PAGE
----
High-performing teams don’t just happen. Cohesive, highly functional teams are sculpted and nurtured by leaders who understand the multi-dimensional complexity of people working together. Like the dimensions for individual leadership, the key here is that there are multiple dimensions that need to be in synchronicity for the team to be at its best.
Here are nine characteristics that effective teams share.
The team has a clear sense of purpose. There is alignment around direction, priorities, and common objectives. People understand why the company exists, the purpose of the broader organization, and how their team contributes.
The team embraces a shared desire to evolve together. They want to work together and are committed to continually learning how to work together more effectively. As they improve, they create a virtuous circle of improved communication, improved collaboration, and improved results. Learn more in the article Team Dynamics: Learn, Improve, Repeat.
Active discussions are the norm and are peppered with a healthy level of diverse ideas and creative conflict. People like working together and trust each other. The team learns from its mistakes. See Play Hard. Play Fair. Nobody Hurt to learn more.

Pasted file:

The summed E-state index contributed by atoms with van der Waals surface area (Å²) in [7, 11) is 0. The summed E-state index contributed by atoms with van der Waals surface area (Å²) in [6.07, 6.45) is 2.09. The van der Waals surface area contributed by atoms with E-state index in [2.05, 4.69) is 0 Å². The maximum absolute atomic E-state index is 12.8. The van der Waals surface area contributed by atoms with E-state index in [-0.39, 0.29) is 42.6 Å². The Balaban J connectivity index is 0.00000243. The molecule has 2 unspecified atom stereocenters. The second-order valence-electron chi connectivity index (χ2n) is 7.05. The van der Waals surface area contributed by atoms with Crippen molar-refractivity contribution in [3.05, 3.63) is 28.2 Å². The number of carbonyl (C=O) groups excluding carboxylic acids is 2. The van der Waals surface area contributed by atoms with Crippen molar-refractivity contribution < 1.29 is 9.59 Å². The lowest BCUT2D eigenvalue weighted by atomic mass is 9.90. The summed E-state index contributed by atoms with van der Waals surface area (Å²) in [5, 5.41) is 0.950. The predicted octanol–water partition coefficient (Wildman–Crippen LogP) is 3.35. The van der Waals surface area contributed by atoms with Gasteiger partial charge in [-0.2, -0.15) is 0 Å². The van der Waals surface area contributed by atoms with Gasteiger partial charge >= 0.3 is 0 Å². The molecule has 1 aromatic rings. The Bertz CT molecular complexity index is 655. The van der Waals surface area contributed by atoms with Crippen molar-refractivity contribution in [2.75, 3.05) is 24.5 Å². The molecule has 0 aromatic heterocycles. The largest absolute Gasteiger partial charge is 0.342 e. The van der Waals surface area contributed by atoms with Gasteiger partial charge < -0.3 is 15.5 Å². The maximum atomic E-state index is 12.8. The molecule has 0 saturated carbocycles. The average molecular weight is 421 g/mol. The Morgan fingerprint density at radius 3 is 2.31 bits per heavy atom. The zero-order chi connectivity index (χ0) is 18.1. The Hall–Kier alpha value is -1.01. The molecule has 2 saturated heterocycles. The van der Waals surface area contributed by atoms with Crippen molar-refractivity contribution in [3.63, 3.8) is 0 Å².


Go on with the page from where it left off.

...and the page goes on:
Who are our customers and what are they hiring us to do? Everyone in the organization understands the customer and demonstrates relentless focus on serving them.
The organization resonates with energy and enthusiasm. People are motivated by progress, by success, and by producing results.
Commitment to Decisions
The team makes clear and timely decisions and moves forward with alignment from every member of the team, even those who were not originally in favor decision. There is a broad range of discussion leading up to decisions — invigorated by debate and dissent — followed by a firm commitment to decisions once everyone has been heard. See Diversity in Counsel … Unity in Command for more insights into how healthy conflict can lead to commitment and alignment.
While healthy conflict is a vital ingredient of any highly functional team, there is an inherent risk that the conflict will tear the team apart. To overcome that risk, the best teams exhibit a level of cohesion that holds them together in the face of the creative conflict. The “glue” that keeps the team from pulling itself apart is an overt commitment to wanting to work together.
Team members understand, appreciate, and leverage each another’s skills and experiences. Team members know how to work together to great effect and honor individual preferences during communications. There is a commitment not only to the team’s purpose but a shared commitment to each other and one another’s growth.
Team members respect one another and hold each other to the same high standards. Progress and needs are visible so resources can be balanced dynamically.
The team produces results and satisfies customers. Failures are suffered acutely and learned from quickly.